Column 74 Discrimination rules

Discrimination rules


Remember when you were growing up and your Mom said there were lots of fish in the sea?  She likely told you to be "discriminating" in your choice of a partner because she wanted you to be selective and pick the best one.

In benefits, discrimination can be a problem.   An employer may want to favor one group of employees over another or even favor an individual employee over another.  To do so, you must proceed with caution. 

In general, defining a "class of employees" and treating them all the same is not considered discrimination.  Unless that group happens to be the Highly Compensated Employees. 


There are different rules for different plans:  Health Plans, Retirement Plans, Cafeteria plans. In essence, the rules are trying to be sure the plans aren't set up just to benefit the folks "at the top".  There are also different definitions of "the top" depending on the plan.


The Affordable Care Act (ACA) established new rules to prohibit this kind of discrimination in fully insured health plans. As of this writing, the IRS has yet to release final regulations.   Many employers continue to sponsor plans that may be discriminatory in favor of upper management.  Restaurants are one of the most prevalent.  They will insure managers and office staff, but not the service related employees.  It is expected that this will change for 2016.

Self-insured plans must pass their own series of tests to ensure that highly compensated individuals are not favored.  Highly Compensated Individuals are:
                1) the five highest paid officers of the employer

2) A 10% or more Shareholder of the employer or

3) An individual among the 25 highest paid. Of all employees

Cafeteria plans are subject to discrimination testing and in fact there are three separate tests that must be satisfied. 

First is the eligibility test.  This examines the number of HCI (Highly Compensated Individuals") compared to the rest of the employees that are eligible for benefits. To be a HCI you must be:

1)      Officer of the employer

2)      5% shareholder of the employer or

3)      Have had compensation greater than $120,000.

4)      Note a spouse or dependent of someone who meets this category is considered an HCI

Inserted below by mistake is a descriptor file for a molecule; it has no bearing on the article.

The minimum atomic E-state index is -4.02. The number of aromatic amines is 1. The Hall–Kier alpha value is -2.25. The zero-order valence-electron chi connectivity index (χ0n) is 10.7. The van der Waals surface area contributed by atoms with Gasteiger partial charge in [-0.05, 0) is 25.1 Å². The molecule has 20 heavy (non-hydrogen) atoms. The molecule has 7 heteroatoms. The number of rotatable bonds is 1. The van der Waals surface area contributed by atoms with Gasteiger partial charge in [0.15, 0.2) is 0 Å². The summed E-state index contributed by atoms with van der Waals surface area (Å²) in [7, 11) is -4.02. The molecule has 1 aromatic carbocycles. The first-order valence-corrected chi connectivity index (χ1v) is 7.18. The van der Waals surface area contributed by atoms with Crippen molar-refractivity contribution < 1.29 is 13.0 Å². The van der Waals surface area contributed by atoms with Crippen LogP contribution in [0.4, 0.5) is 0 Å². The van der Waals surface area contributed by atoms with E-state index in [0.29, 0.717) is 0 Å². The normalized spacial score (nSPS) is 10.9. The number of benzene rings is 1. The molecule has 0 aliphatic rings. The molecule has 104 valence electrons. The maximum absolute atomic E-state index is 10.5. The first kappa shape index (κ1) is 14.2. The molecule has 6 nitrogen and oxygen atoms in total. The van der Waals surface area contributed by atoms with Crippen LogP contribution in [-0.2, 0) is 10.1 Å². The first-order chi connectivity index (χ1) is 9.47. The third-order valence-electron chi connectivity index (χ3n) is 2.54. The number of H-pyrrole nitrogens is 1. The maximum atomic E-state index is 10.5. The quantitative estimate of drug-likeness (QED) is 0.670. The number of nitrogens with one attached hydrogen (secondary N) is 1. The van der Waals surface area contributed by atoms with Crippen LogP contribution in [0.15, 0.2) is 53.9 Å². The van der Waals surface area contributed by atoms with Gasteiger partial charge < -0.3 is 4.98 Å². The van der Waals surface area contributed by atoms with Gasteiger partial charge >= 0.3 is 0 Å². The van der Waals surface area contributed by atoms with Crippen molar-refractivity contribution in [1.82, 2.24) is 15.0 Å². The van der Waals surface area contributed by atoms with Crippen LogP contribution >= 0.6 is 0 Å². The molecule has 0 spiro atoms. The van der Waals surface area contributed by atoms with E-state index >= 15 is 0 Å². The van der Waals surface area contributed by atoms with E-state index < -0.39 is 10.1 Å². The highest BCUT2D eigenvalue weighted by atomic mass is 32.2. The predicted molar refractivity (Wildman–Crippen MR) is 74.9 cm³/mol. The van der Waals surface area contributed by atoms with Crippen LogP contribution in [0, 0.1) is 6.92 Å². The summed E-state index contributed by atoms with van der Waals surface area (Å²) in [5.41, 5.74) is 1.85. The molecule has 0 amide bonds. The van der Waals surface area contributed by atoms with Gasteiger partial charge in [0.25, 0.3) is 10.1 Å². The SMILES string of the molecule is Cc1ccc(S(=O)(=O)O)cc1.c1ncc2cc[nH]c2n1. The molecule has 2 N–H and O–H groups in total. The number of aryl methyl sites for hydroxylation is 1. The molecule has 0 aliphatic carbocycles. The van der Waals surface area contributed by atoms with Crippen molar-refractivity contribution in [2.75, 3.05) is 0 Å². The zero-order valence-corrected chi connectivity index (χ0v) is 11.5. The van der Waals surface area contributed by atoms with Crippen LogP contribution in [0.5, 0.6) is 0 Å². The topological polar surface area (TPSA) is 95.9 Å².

The second test is benefits and contributions.  This test looks to be sure those Highly Compensated Individuals do not have access to more pre-tax benefits than the rest of the group. All employees must have equal access to non-taxable benefits.

The final test is the "concentration test".  This is not evaluating if you can multi-task.  This test says that key employee benefits cannot exceed 25% of the total benefits to all employees.  A Key Employee is different from Highly Compensated Individual.

In 2015 to be a key employee you must:

1)      An employee who is a 5% owner

2)      An employee who is a 1% owner and who is paid $150,000 or more

3)      An office paid more than $170,000.

There have been many changes to the Cafeteria or Section 125 plan rules.  If your group has a plan it is definitely time to review and look at all of your options.  In addition you want to be sure that all of the tests are being run to keep the plan in compliance.  Non-compliance can be very expensive.

Covered CA Update:

Open Enrollment season is upon us- started yesterday!  As part of the ACA (Affordable Care Act) individuals may enroll in an individual health plan without medical underwriting and no pre-existing condition exclusions will apply once insurance is effective.   Applications can be accepted from 11/15/2014 to 2/15/2015.  Remember that the penalty for non-compliance increase in 2015 is the greater of $325 per adult, $162.50 per child or 2 percent of household income.

Coverage may be secured on the Exchange (Covered CA) or off the Exchange.  The only reason to apply on the Exchange is if you think you will qualify for a premium subsidy due to your income status. Otherwise, avoid that site!!

As of this writing I can't help but wonder how the Covered CA website will perform.  During the week it has been up and down multiple times during the day, so it's going to be interesting to see if we are on the same roller coaster ride.  Tuesday November 18th, Peter Lee Director of Covered CA is scheduled to arrive in Redding on his bus tour.  Location is yet to be determined.  Those with hard questions:  He is the man to ask!  Be there and ask your questions.